The Eastern Cape health department yesterday insisted there was no moratorium on filling posts, but conceded it did not have enough budget to hire all the staff it needed.
The department’s comments came as the South African Medical Association (Sama) threatened to call for the provincial health department to be placed under national administration if the problem of unpaid doctors and community healthcare workers was not resolved within a week.
The provincial health department has been under fire from health activists and doctors alike, after it emerged that dozens of doctors have not been paid for several months, and a brand new haematology unit at the Port Elizabeth provincial hospital is standing idle for lack of staff.
Sama acting chairman Mark Sonderup said: “After several meetings with Treasury and the MEC for finance, we were given an assurance that Treasury would give bail-out money, but the health department can’t produce a list of people who have and have not been paid.”
Treasury spokesman Jabulani Sikhakhane said the Cabinet could place a provincial health department under national administration if it breached the Public Finance Management Act, but the government was not considering doing so for the Eastern Cape.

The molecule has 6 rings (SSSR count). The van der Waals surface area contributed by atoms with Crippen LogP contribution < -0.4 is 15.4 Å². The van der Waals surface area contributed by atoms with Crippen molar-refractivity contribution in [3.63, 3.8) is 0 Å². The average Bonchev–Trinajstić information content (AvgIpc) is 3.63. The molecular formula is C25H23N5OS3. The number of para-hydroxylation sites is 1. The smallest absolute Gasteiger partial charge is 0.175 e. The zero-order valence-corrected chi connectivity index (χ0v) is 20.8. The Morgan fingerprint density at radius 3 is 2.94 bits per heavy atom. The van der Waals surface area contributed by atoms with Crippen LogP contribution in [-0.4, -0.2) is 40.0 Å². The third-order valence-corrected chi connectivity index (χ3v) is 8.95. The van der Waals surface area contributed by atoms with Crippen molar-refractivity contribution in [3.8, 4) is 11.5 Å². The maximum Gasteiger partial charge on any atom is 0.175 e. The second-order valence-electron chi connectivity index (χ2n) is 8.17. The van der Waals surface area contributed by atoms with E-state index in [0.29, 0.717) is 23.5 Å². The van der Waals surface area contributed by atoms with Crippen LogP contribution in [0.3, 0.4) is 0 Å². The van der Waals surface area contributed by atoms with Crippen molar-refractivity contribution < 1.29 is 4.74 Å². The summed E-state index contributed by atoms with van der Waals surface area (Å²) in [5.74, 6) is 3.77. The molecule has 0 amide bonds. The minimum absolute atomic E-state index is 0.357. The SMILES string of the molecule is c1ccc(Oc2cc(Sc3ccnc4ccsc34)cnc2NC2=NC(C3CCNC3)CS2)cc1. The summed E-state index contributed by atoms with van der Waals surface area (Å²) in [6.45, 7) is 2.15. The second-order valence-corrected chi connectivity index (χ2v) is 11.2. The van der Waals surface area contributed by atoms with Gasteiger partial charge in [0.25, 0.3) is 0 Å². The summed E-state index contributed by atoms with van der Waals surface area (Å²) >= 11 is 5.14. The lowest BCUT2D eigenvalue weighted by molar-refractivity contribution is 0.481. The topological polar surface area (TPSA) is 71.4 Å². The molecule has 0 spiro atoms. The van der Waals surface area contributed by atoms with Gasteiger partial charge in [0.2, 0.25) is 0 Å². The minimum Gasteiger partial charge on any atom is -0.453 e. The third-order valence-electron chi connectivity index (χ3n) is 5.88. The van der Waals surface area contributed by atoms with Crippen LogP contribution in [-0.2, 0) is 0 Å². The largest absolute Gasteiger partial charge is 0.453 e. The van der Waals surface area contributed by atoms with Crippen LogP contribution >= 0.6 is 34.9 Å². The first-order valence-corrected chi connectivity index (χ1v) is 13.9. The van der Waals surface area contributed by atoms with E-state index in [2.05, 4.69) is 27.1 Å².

The Port Elizabeth provincial hospital’s R20m facility for blood cancer patients was established at government expense, yet it has been unable to hire the nurses it needs to ensure round-the-clock care. It is intended to alleviate the need for patients to travel to other provinces for specialised treatment.
“The human resources budget is in the red,” said the Eastern Cape health department’s spokesman, Sizwe Kupelo, declining to provide figures until after a key meeting next week at which health officials will try to convince the provincial treasury to increase their budget. “Health is grossly underfunded,” he said.
Mr Kupelo said the provincial health department’s human resources budget had been under strain for the past five years, after it was compelled to pay for the higher salaries introduced by the government’s “occupational-specific dispensation” without getting a commensurate increase in its budget. This unfunded mandate was worsened by theft and corruption, he said.
Article source: http://www.businessday.co.za/articles/Content.aspx?id=172459